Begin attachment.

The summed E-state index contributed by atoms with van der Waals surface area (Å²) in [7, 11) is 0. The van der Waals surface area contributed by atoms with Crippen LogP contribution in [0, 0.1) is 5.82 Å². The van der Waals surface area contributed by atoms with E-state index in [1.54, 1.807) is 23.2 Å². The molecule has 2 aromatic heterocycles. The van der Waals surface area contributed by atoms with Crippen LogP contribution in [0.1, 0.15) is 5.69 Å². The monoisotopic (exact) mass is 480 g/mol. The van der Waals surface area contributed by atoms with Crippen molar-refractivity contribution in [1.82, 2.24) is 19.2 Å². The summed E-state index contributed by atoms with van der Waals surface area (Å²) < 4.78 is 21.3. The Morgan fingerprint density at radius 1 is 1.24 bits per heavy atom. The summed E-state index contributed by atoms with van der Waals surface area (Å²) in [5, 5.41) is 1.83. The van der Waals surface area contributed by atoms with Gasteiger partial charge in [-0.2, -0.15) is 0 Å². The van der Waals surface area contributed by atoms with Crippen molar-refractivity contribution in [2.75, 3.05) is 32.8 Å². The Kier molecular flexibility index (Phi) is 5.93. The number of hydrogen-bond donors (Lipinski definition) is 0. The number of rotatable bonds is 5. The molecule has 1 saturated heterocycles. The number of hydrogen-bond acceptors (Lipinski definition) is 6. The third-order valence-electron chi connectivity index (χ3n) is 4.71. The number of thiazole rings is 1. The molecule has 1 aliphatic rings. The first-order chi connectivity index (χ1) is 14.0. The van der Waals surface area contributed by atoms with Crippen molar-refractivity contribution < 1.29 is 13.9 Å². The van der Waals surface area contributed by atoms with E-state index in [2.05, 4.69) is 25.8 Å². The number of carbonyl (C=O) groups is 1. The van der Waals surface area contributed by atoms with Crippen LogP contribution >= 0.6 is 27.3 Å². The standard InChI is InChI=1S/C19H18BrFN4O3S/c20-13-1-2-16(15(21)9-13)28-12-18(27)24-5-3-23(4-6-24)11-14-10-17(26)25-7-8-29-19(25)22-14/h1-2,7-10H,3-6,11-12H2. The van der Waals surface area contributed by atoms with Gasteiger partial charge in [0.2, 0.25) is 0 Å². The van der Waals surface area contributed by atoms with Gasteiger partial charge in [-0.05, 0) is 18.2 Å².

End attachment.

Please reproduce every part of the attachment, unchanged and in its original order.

The summed E-state index contributed by atoms with van der Waals surface area (Å²) in [7, 11) is 0. The van der Waals surface area contributed by atoms with Crippen LogP contribution in [0, 0.1) is 5.82 Å². The van der Waals surface area contributed by atoms with E-state index in [1.54, 1.807) is 23.2 Å². The molecule has 2 aromatic heterocycles. The van der Waals surface area contributed by atoms with Crippen LogP contribution in [0.1, 0.15) is 5.69 Å². The monoisotopic (exact) mass is 480 g/mol. The van der Waals surface area contributed by atoms with Crippen molar-refractivity contribution in [1.82, 2.24) is 19.2 Å². The summed E-state index contributed by atoms with van der Waals surface area (Å²) < 4.78 is 21.3. The Morgan fingerprint density at radius 1 is 1.24 bits per heavy atom. The summed E-state index contributed by atoms with van der Waals surface area (Å²) in [5, 5.41) is 1.83. The van der Waals surface area contributed by atoms with Gasteiger partial charge in [-0.2, -0.15) is 0 Å². The van der Waals surface area contributed by atoms with Crippen molar-refractivity contribution in [2.75, 3.05) is 32.8 Å². The Kier molecular flexibility index (Phi) is 5.93. The number of hydrogen-bond donors (Lipinski definition) is 0. The number of rotatable bonds is 5. The molecule has 1 saturated heterocycles. The number of hydrogen-bond acceptors (Lipinski definition) is 6. The third-order valence-electron chi connectivity index (χ3n) is 4.71. The number of thiazole rings is 1. The molecule has 1 aliphatic rings. The first-order chi connectivity index (χ1) is 14.0. The van der Waals surface area contributed by atoms with Crippen molar-refractivity contribution < 1.29 is 13.9 Å². The van der Waals surface area contributed by atoms with E-state index in [2.05, 4.69) is 25.8 Å². The number of carbonyl (C=O) groups is 1. The van der Waals surface area contributed by atoms with Crippen LogP contribution >= 0.6 is 27.3 Å². The standard InChI is InChI=1S/C19H18BrFN4O3S/c20-13-1-2-16(15(21)9-13)28-12-18(27)24-5-3-23(4-6-24)11-14-10-17(26)25-7-8-29-19(25)22-14/h1-2,7-10H,3-6,11-12H2. The van der Waals surface area contributed by atoms with Gasteiger partial charge in [0.2, 0.25) is 0 Å². The van der Waals surface area contributed by atoms with Gasteiger partial charge in [-0.05, 0) is 18.2 Å².